Free traders are ecstatic. Negotiators at the 9th World Trade Organization ministerial conference in Bali cheered, hugged, and wept at what they see as the successful culmination of their recent round of talks. “A giant step for businesses large and small,” enthused the CEO of UPS. The well-regarded Fung Business Intelligence Centre announced that the agreement among the 159 WTO members “will not only restore confidence in the multilateral trading system, but also boost world GDP by nearly $1 trillion and generate 21 million jobs.”
“Joy unbounded, with wealth surrounded,” to borrow from Gilbert and Sullivan. The joy is easy to understand. Any agreement reached after years of bickering takes on out-size proportions, witness the joy last week when Democrats and Republicans reached a budget agreement. Never mind that the Ryan-Murray deal can have little fiscal impact. From little compromises mighty agreements of consequence grow seems to be the general belief. The fact of deal is more important than the facts in a deal. Hence the joy unbounded in Bali and, separately, here in Washington.
Unfortunately, joy unbounded will not necessarily leave us “with wealth surrounded.” The WTO agreement is a modest one, aimed primarily at facilitating the cross-border movement of goods by reducing customs delays at national borders. Richer countries will provide less developed ones with resources with which to train border agents and, presumably, reduce their temptation and ability to look to bribes to supplement their meagre incomes. All to the good. But I am reminded of a British economist, who shall remain nameless lest his superiors at the international agency to which he has been seconded demonstrate that in their circles candor is not widely appreciated. He warned me that estimates of the economic effect of trade deals are handed down from above to staff economists who only then develop data-laden reports to support their bosses’ press releases.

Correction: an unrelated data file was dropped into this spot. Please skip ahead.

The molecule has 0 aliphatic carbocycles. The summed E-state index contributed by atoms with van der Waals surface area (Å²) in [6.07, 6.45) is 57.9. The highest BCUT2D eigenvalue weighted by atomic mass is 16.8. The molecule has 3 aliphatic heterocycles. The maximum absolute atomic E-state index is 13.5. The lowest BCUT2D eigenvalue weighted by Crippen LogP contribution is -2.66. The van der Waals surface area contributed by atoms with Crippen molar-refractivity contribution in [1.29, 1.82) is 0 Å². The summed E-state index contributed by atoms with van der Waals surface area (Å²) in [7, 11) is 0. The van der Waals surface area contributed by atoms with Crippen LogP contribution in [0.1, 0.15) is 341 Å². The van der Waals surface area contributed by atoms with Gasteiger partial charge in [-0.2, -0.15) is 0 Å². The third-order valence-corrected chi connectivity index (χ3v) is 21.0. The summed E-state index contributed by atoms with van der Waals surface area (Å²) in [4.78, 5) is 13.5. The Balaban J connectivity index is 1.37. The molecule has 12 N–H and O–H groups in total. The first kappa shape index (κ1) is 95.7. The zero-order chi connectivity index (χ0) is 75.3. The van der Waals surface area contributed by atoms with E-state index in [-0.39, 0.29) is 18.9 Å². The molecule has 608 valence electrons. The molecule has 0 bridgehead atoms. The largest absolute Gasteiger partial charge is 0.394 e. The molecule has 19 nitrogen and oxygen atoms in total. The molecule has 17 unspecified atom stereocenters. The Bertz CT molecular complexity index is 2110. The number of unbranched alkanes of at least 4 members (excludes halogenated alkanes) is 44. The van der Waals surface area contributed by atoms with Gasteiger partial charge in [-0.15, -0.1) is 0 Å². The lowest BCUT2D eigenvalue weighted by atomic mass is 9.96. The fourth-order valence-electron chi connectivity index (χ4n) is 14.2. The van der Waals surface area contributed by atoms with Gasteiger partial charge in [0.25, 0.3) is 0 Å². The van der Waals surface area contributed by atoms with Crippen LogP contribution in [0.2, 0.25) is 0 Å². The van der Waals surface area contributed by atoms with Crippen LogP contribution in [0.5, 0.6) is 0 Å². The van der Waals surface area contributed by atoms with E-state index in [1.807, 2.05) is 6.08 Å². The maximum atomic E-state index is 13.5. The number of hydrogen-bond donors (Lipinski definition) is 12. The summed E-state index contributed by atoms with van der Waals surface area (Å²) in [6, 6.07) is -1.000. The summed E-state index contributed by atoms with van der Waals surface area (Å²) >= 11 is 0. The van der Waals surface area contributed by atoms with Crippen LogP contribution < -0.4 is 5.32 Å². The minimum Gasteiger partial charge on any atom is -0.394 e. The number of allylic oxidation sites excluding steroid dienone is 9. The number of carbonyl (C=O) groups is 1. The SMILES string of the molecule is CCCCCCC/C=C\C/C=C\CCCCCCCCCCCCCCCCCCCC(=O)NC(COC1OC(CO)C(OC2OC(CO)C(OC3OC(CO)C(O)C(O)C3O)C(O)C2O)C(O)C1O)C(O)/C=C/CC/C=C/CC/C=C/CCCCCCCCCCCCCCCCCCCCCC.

The fact is that the trade facilitation deal just reached in Bali is of little real consequence, other than as proof that minor deals can be reached. The Wall Street Journal’s description throws a bit of cold water on the celebrants, “A scaled-back package…, a modest break-through in the trade discussion that began in 2001 in Doha, Qatar….[It] still needs formal ratification by all 159 WTO members and could take months, or even years, to come into effect.”
The real action is at the regional or bilateral level, rather than at the WTO global level. Add up all the demands for protection by important voting blocs in every member country, and you have a prescription for paralysis. Reduce the number of negotiators and you reduce the special interests being catered to, and increase pressure on those nations not unenthused about a deal, but fearful that remaining outside of the tent might disadvantage them in the region.
Regionalization produces an alphabet soup of trade deals:
· Nafta, the North American Free Trade Agreement that reduced trade barriers between the US, Mexico and Canada, will mark its 20th anniversary on January 1 of the coming year. Mexicans plan to celebrate, American politicians, especially Democrats whose then-leader President Bill Clinton signed the deal that its critics claim cost 700,000 America jobs, are hoping voters won’t notice the anniversary.
· TTIP, the Trans-Atlantic Trade and Investment Partnership, a deal that would remove some of the non-tariff barriers (tariffs are already low) to trade and investment between the US and the EU. Auto makers are keen to harmonize safety regulations in the US and EU, leftish Democrats are keen to maintain a good distance between America’s tougher banking regulations and the weaker ones that might emerge from harmonization.
· TPP, the proposed Trans-Pacific Partnership between the three NAFTA members and 9 countries in the Asia-Pacific region. If successful this would cover about 40% of US imports and exports.
· CAFTA-DR, the free trade deal between US, on the one side, and Central American countries and the Dominican Republic on the other hand.
· AGOA, the trade pact between America and the sub-Saharan African countries, due to expire in 2015 unless congress responds favorably to President Obama’s request to renew it.